RSNA: Mass. healthcare reform may not work as national model
While the 2006 healthcare reform law in Massachusetts, referred to as the Accountable Health Care Act, served as a model for national healthcare reform, a closer look at the state’s statistics showed it may not make an effective federal system, according to a presentation on Nov. 29 the 97th Scientific Assembly and Annual Meeting of the Radiological Society of North America (RSNA) held in Chicago.

Alexander M. Norbash, MD, of the Boston University School of Medicine, began by breaking down the two major components of the Massachusetts law, a coverage mandate and the creation of a public insurance broker to help residents find affordable plans.

The insurance mandates cover both employers and consumers, according to Norbash. Employers with more than 10 full-time employees must provide a “fair and reasonable contribution” to the health insurance premium of employees. This is defined as having 25 percent of full-time workers enrolled in a company health plan or subsidizing at least 33 percent of premium costs for individuals. Companies with more than 50 full-time employees must meet both requirements or have 75 percent enrolled in a company plan. Failure to meet these requirements results in a penalty of $295 per employee per year.

Residents also have a mandate to have insurance, with any person residing in-state for 63 days or more subject to the law, according to Norbash. Tax penalties for individuals without insurance are tied to income level, but can reach as high as $1,212 per year.

The Accountable Health Care Act also established the Commonwealth Health Insurance Connector to help residents purchase affordable insurance. Offering subsidized plans through the Commonwealth Care program, residents are eligible for programs subsidized based on income and tiered by premium, with the target minimum premium set at $250 per month.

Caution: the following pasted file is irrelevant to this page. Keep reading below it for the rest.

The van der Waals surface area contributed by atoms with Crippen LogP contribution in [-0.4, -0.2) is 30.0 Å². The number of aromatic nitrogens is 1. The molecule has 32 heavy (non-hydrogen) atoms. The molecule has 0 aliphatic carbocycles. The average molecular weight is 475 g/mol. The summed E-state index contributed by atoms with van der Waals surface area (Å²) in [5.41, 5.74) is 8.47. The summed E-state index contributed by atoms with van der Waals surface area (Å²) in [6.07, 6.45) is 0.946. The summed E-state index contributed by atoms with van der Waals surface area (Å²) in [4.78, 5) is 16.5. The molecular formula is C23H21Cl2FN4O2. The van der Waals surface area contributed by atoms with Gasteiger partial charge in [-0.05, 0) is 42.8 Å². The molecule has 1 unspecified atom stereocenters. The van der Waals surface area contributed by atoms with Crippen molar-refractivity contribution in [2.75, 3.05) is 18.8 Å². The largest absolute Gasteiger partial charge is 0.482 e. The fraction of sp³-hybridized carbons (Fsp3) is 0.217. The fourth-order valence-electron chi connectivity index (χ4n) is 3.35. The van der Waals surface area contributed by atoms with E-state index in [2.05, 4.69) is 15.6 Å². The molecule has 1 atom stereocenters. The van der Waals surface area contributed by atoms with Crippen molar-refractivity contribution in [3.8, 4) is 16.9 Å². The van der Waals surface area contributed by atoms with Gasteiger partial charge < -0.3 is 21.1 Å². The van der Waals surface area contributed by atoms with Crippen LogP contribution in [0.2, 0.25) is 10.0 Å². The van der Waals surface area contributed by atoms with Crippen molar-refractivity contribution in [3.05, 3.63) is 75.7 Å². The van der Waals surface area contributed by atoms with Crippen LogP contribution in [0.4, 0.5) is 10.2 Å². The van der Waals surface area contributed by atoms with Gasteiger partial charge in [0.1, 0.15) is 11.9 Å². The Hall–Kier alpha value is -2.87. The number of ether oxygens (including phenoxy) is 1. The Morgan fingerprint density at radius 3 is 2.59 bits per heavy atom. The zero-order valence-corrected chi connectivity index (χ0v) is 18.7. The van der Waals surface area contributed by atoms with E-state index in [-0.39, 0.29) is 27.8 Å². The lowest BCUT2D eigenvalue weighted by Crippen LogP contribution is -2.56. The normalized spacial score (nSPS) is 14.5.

These provisions are very similar to the Patient Protection and Affordable Care Act, which has been met with mixed reception from the public. The reasons there wasn’t more resistance to the Massachusetts law, according to Norbash, were sociopolitical.

Massachusetts is the seventh wealthiest state with stable population numbers. It also has a low number of undocumented immigrants, which can cause political tensions in other states.

“What we can put in place as a solution in Massachusetts may not be possible in Texas or in California for a variety of reasons,” said Norbash.

Positive effects of the law included a 98 percent insured rate among the state’s population with nearly 100 percent pediatric coverage. Physician satisfaction went up as well, from 34 percent to 41 percent, with radiologists being more satisfied than primary care physicians, according to surveys cited by Norbash. While immediate satisfaction rose slightly, physicians did report some skepticism about the future.

Although one goal of the law was to reduce the number of emergency department (ED) visits (due to uninsured residents waiting to use EDs rather than having access to a primary care physician before a condition worsens), ED visits actually rose 4 percent after implementation of the law. Norbash said this is due to a shortage of primary care physicians and increased wait times to see a physician.

Another issue that has arisen in the state is an explosion in profits for insurance companies, to the point that some companies are triggering investigations, according to Norbash.

Norbash concluded by saying that because of the unique setting, what works somewhat effectively in Massachusetts might not work in other states.

“This is an example of a universal healthcare solution that in a certain way worked in a single state at one point in time,” said Norbash. “It’s not clear how you can extrapolate from that and come up with a federal system that works.”